Blue Mountains Winter Magic Festival
Every year when winter solstice comes around people from all walks of life come together to let loose and get a little bit freaky in the town of Katoomba. The main street is cleared for a morning parade and then afterwards filled by stalls, musicians, magicians and a variety of colourful characters as well as innocent onlookers finding adequate enjoyment in the spectacle alone. You know its Winter Magic time when you glance down an alleyway and see a tatted-up-forty-plus-half-dreaded-head DJ busting out some brutal Dubstep beats, and then you look a bit closer and notice the gathering of dancers consists of anything from toddlers in fairy costumes, to hippies in rainbow coloured rags, to pugs in pyjamas, or even John the flamboyant flamingo who seems to have spent a little too much time in the Chai Relaxation Good Vibes tent.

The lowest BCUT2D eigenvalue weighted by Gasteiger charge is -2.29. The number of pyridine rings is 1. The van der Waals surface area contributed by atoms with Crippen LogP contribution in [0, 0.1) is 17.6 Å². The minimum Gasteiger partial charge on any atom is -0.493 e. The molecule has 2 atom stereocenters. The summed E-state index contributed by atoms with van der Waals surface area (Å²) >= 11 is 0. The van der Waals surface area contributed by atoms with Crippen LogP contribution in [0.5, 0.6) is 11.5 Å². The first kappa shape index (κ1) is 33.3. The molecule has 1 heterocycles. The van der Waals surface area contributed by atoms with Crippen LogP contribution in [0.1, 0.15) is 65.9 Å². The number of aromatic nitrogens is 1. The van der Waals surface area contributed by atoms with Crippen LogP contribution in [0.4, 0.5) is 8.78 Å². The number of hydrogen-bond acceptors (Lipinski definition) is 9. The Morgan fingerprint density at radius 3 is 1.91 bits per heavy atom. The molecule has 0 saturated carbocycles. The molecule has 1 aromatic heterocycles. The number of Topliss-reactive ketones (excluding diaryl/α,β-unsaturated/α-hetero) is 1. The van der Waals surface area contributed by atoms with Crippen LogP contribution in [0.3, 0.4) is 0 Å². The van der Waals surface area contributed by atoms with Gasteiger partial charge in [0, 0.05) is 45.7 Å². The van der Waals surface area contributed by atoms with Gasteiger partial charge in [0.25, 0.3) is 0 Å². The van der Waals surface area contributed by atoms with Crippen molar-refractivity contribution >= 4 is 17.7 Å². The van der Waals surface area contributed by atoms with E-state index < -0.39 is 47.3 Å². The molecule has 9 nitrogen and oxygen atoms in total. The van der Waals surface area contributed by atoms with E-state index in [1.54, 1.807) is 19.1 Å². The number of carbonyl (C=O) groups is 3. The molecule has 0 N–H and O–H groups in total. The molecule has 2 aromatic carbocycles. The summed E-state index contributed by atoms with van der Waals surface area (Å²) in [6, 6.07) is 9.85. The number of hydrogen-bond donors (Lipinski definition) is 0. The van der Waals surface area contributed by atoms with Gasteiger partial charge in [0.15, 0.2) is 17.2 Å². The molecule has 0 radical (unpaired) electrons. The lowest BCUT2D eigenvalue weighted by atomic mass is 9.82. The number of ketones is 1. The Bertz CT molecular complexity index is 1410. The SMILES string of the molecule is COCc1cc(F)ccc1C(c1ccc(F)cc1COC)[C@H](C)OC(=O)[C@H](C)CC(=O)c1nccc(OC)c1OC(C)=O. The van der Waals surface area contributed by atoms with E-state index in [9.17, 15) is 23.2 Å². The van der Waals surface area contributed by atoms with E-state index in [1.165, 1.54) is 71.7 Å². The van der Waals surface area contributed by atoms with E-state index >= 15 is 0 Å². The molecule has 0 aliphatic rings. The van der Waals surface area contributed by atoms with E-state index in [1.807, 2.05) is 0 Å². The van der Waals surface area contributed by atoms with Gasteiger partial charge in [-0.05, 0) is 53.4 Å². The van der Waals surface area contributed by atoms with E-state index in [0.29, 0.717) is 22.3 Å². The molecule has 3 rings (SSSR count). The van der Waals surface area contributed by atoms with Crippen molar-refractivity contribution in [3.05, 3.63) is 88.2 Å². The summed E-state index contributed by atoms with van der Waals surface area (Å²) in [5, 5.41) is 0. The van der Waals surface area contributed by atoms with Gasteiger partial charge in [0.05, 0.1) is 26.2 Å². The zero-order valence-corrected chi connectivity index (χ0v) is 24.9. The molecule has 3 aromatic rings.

Apart from pop-up alleyway Dubstep parties, you can expect to see just about anything on Winter Magic. From suspicious people in complete body animal suits to pirates with legitimate talking parrots, you could quite easily spend your entire day talking to these characters.
The chilled and relaxed nature of the day gives people a platform from where they can momentarily forget about the restrictions of social norms and instead embrace each other’s peculiarities. While Winter Magic is a fun event that would surely tickle the fancy of any open-minded individual, it does also reflect some pretty cool and interesting aspects of the culture that exists in the Blue Mountains. There is something distinctly different about the Blue Mountains folk, it’s difficult to pinpoint, but perhaps it can be most accurately understood by the annual custom of clothing lampposts and other street poles in lovely hand-knitted jumpers for the winter months.
By Caius Don-Pounder
Photography by Dan Knott